Tigers close to signing Joe Nathan

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Now we know where that money the Tigers just saved is going: Ken Rosenthal of FOXSports.com reports that Detroit is close to signing Joe Nathan.

That would be a huge step to addressing the Tigers’ bullpen issues, as Nathan is coming off a season in which he saved 43 games with a 1.39 ERA and 73/22 K/BB ratio in 65 innings for the Rangers. Overall in two seasons with Texas he posted a 2.09 ERA and Nathan previously had a 2.16 ERA during seven years in Minnesota.

Last month Nathan declined his $9 million player option with the Rangers to hit the open market in search of a two- or three-year deal. Certainly any 39-year-old pitcher is a risk on what will presumably be a multi-year contract, but Nathan has shown absolutely zero signs of slowing down and has been one of the elite closers in baseball for a decade now.

Tom Ricketts says the Cubs don’t have any more money

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Cubs owner Tom Ricketts met the media in Mesa, Arizona today and said a couple of things that were fun.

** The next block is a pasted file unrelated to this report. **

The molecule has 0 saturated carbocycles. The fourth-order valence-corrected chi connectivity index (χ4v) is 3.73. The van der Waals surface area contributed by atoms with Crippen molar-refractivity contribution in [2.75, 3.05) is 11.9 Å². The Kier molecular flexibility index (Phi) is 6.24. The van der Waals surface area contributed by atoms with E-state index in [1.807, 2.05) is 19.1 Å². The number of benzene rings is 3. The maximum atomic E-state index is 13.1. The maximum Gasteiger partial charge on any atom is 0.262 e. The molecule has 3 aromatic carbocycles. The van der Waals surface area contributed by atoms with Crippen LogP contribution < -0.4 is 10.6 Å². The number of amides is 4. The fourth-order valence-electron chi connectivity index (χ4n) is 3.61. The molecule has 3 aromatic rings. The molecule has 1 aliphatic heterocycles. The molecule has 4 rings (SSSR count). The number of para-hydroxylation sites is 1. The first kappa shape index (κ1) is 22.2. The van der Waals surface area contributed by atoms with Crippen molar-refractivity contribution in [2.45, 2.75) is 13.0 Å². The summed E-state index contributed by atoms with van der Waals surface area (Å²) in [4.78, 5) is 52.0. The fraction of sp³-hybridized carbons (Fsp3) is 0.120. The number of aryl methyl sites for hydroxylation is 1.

First, he addressed the controversy that arose earlier this month when emails of his father’s — family patriarch Joe Ricketts — were leaked, showing him forwarding and approvingly commenting on racist jokes. Ricketts apologized for those serving as a “distraction” for the Cubs which, OK. He also said “Those aren’t the values our family was raised with… I never heard my father say anything remotely racist.” If you choose to believe that a 77-year-old conservative guy who loves racist emails — who once spearheaded an anti-Obama ad campaign that required a “literate African-American” as its spokesman — hasn’t said racist stuff a-plenty, that’s between you and your credulity.

More relevant to the 2019 Cubs is this:

The Cubs aren’t in the same position as some other contenders in that (a) they don’t have a cheap payroll; and (b) are not obvious candidates for the big free agents like Harper or Machado, but I still find that comment pretty rich for an owner of one of baseball’s marquee franchises in a non-salary cap league. If nothing else, it’s an admission by Ricketts that he, like the other owners, consider the Luxury Tax to be a defacto salary cap.